City Controller Wendy Greuel today revealed that Los Angeles’ Office of Finance could not demonstrate that it has an accurate inventory of parking lots in the City, creating uncertainty about whether the City is retrieving all of the Parking Occupancy Tax it is owed.
“One of my greatest concerns for the City is the uncollected debt owed to the City, including parking lot operators who owe the City millions of dollars” said Greuel. “The City needs to have processes in place to ensure, with a high degree of certainty, that uncollected money isn’t being left on the table at a time when the city needs it most.”
As of August 2011, the Office of Finance’s tax database system had approximately 1,900 registered parking lots in the City; however, that figure could not be verified and may not represent all of the parking lots that are subject to collecting the tax. Greuel’s auditors determined that the inventory was unreliable because neither the Office of Finance nor the contractor tasked with identifying unregistered parking lots has conducted a citywide survey to identify all commercial lots. In response to this conclusion, the Office of Finance compared the State’s Franchise Tax Board records to its own records and found 68 parking related Franchise Tax Board records within the City’s taxable radius. Comparing this information to its own database, the Office of Finance discovered four parking lots that were not registered within the City’s records system.
Additional factors impacting the accuracy of parking lots records may be attributed to the fact that parking lots can have multiple addresses. This contributes to inaccuracy and confusion in the City’s records system since parking lots may register different addresses in different years for the same lot. This is compounded by the fact that the Office has insufficient resources with just two to four contractors assigned to observe parking lot activities for the entire City. By contrast, the City of Chicago has six full-time auditors working on parking collections, and San Francisco has several employees performing oversight activities on a near-fulltime basis.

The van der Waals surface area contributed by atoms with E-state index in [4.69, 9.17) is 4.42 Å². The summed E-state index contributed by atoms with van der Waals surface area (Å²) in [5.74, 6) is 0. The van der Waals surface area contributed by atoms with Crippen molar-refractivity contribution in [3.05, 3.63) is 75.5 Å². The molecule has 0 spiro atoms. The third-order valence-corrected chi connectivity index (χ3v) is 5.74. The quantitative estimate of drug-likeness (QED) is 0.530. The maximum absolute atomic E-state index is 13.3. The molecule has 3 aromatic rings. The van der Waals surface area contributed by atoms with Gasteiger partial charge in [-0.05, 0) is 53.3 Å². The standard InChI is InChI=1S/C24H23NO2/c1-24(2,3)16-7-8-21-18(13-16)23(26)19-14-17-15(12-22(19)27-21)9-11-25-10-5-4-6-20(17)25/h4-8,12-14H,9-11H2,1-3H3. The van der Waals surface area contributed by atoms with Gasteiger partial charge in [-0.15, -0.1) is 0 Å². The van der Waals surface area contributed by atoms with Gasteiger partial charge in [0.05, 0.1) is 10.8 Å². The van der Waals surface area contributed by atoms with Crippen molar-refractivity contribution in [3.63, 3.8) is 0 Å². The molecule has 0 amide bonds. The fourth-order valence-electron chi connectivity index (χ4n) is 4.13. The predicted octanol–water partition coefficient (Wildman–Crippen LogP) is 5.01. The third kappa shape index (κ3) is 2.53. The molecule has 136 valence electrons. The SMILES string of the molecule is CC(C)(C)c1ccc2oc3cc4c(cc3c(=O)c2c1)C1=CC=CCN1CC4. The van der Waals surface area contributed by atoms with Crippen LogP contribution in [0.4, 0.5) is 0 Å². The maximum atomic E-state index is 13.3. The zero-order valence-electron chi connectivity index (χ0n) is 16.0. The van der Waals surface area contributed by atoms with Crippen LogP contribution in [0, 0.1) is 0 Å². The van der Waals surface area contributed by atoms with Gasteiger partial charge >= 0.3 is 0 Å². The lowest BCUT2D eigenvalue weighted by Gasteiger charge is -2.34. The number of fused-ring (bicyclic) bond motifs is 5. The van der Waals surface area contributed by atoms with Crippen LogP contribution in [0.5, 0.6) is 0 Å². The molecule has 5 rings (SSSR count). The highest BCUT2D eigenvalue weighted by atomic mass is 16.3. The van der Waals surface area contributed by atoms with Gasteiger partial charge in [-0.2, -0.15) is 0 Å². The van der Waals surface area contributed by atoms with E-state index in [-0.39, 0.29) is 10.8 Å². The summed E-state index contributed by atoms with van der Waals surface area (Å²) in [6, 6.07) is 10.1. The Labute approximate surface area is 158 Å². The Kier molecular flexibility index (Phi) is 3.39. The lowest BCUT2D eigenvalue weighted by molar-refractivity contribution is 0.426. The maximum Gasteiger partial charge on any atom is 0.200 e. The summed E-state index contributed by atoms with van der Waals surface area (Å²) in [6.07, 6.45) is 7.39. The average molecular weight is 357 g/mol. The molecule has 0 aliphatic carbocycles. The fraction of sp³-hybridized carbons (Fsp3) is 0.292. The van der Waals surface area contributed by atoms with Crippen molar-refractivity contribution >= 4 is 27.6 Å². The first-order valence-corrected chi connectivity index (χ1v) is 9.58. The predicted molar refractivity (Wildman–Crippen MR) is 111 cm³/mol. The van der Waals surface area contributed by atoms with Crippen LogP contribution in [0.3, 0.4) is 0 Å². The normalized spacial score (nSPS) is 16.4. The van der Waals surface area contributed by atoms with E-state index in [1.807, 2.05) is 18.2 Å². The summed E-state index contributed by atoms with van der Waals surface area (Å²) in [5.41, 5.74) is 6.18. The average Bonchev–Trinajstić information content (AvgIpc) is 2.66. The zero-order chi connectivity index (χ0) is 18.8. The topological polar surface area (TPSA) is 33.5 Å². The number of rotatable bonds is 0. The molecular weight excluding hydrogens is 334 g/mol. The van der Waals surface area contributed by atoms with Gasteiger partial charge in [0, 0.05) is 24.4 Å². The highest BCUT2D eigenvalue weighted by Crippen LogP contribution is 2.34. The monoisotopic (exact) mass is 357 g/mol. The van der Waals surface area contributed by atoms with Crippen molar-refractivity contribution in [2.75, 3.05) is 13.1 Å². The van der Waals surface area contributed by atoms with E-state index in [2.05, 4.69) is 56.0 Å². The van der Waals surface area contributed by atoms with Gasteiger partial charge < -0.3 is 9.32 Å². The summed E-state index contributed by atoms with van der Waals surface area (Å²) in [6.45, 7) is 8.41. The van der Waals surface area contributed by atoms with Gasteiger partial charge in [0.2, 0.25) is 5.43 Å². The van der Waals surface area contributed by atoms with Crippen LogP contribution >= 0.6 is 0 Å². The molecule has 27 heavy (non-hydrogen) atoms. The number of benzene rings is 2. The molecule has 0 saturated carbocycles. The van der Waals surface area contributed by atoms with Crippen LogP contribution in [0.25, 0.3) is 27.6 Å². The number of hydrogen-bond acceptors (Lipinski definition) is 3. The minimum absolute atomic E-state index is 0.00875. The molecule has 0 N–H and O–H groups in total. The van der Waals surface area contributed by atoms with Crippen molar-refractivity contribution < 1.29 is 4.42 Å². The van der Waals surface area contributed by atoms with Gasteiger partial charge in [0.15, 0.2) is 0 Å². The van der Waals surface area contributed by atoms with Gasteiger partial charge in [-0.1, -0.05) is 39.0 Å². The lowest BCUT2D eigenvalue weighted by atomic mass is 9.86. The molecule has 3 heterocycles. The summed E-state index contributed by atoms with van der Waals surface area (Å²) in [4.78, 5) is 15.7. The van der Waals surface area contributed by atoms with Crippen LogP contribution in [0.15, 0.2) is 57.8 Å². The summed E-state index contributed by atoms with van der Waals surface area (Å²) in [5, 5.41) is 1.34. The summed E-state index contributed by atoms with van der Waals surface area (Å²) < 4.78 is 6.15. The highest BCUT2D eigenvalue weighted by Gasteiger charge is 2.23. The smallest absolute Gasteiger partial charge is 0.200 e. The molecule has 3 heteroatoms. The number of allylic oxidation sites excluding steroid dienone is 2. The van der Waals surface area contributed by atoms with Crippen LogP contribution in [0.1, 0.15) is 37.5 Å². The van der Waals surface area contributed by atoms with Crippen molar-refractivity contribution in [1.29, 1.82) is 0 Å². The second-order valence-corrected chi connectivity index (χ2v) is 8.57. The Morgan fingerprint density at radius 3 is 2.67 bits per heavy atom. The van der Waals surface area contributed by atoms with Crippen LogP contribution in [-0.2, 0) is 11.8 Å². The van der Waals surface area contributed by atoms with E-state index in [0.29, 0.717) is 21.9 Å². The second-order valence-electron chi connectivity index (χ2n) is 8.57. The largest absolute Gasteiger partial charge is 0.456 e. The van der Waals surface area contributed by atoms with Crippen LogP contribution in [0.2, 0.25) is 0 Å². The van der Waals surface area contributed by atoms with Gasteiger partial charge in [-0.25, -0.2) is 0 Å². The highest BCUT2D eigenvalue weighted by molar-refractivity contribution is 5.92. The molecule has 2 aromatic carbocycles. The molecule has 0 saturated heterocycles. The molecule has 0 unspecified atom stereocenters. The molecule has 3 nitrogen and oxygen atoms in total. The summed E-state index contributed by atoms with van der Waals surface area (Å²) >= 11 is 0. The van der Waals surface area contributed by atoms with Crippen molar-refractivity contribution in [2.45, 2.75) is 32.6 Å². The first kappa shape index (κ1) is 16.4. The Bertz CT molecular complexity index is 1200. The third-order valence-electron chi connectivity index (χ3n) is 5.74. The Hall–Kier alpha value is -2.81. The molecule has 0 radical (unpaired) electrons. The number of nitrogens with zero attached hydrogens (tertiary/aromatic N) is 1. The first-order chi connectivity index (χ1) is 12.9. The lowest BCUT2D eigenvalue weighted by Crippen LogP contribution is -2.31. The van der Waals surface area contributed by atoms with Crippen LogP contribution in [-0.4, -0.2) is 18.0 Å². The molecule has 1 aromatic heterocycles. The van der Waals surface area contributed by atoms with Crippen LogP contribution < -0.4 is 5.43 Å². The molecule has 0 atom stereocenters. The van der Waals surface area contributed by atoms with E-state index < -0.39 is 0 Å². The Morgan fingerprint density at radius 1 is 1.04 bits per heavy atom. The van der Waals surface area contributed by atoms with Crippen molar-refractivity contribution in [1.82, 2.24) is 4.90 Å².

“Unfortunately, the City’s car culture is not going away any time soon,” said Greuel. “The Parking Occupancy Tax is a vital source of revenue for the City, worth approximately $85 million annually. I urge the Office of Finance to heed my recommendations and immediately put controls in place to ensure that all of the parking lots in the City are accounted for and all the parking taxes are being collected and deposited directly into the City’s bank accounts.”
Greuel’s report reveals that without a complete inventory, there is no assurance that Finance is using its resources effectively to maximize revenues owed to the City. Greuel’s audit recommends creating a formal audit plan for all parking occupancy tax audits and creating a system that can register all possible addresses for a single lot. It also recommends that the City investigate the feasibility of implementing practices used by other cities to insure the maximum amount of the parking occupancy tax can be collected in the most efficient manner.
Controller Greuel has conducted more than 60 audits and uncovered more than $130 million that the City has lost to waste, fraud, and abuse over the last three years.
For more information, log on to the Website of Los Angeles Controller Wendy Greuel:http://controller.lacity.org/index.htm
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